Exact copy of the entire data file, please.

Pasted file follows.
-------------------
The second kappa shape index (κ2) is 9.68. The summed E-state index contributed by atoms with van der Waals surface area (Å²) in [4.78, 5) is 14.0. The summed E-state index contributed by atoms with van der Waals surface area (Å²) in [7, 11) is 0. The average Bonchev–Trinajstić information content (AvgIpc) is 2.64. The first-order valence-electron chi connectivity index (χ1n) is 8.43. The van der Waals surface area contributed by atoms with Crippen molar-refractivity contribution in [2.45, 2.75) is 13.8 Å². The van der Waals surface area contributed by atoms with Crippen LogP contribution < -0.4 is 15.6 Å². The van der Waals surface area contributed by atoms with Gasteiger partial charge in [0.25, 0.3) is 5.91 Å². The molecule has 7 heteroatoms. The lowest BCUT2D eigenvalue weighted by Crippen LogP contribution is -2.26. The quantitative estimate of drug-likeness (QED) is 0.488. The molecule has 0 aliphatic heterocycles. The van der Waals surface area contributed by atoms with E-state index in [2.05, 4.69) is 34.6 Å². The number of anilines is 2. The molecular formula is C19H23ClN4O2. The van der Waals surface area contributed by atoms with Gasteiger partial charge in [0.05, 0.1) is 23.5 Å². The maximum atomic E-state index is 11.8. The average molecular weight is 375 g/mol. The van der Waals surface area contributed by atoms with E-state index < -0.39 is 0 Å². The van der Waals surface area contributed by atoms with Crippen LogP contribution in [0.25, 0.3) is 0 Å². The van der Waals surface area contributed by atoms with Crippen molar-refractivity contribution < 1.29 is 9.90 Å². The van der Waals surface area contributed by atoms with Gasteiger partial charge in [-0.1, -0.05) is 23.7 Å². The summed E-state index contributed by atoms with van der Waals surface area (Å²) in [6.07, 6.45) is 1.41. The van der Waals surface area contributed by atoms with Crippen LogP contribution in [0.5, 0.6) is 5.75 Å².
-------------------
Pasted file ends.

The second kappa shape index (κ2) is 9.68. The summed E-state index contributed by atoms with van der Waals surface area (Å²) in [4.78, 5) is 14.0. The summed E-state index contributed by atoms with van der Waals surface area (Å²) in [7, 11) is 0. The average Bonchev–Trinajstić information content (AvgIpc) is 2.64. The first-order valence-electron chi connectivity index (χ1n) is 8.43. The van der Waals surface area contributed by atoms with Crippen molar-refractivity contribution in [2.45, 2.75) is 13.8 Å². The van der Waals surface area contributed by atoms with Crippen LogP contribution < -0.4 is 15.6 Å². The van der Waals surface area contributed by atoms with Gasteiger partial charge in [0.25, 0.3) is 5.91 Å². The molecule has 7 heteroatoms. The lowest BCUT2D eigenvalue weighted by Crippen LogP contribution is -2.26. The quantitative estimate of drug-likeness (QED) is 0.488. The molecule has 0 aliphatic heterocycles. The van der Waals surface area contributed by atoms with E-state index in [2.05, 4.69) is 34.6 Å². The number of anilines is 2. The molecular formula is C19H23ClN4O2. The van der Waals surface area contributed by atoms with Gasteiger partial charge in [0.05, 0.1) is 23.5 Å². The maximum atomic E-state index is 11.8. The average molecular weight is 375 g/mol. The van der Waals surface area contributed by atoms with E-state index < -0.39 is 0 Å². The van der Waals surface area contributed by atoms with Crippen LogP contribution in [0.25, 0.3) is 0 Å². The van der Waals surface area contributed by atoms with Crippen molar-refractivity contribution < 1.29 is 9.90 Å². The van der Waals surface area contributed by atoms with Gasteiger partial charge in [-0.1, -0.05) is 23.7 Å². The summed E-state index contributed by atoms with van der Waals surface area (Å²) in [6.07, 6.45) is 1.41. The van der Waals surface area contributed by atoms with Crippen LogP contribution in [0.5, 0.6) is 5.75 Å².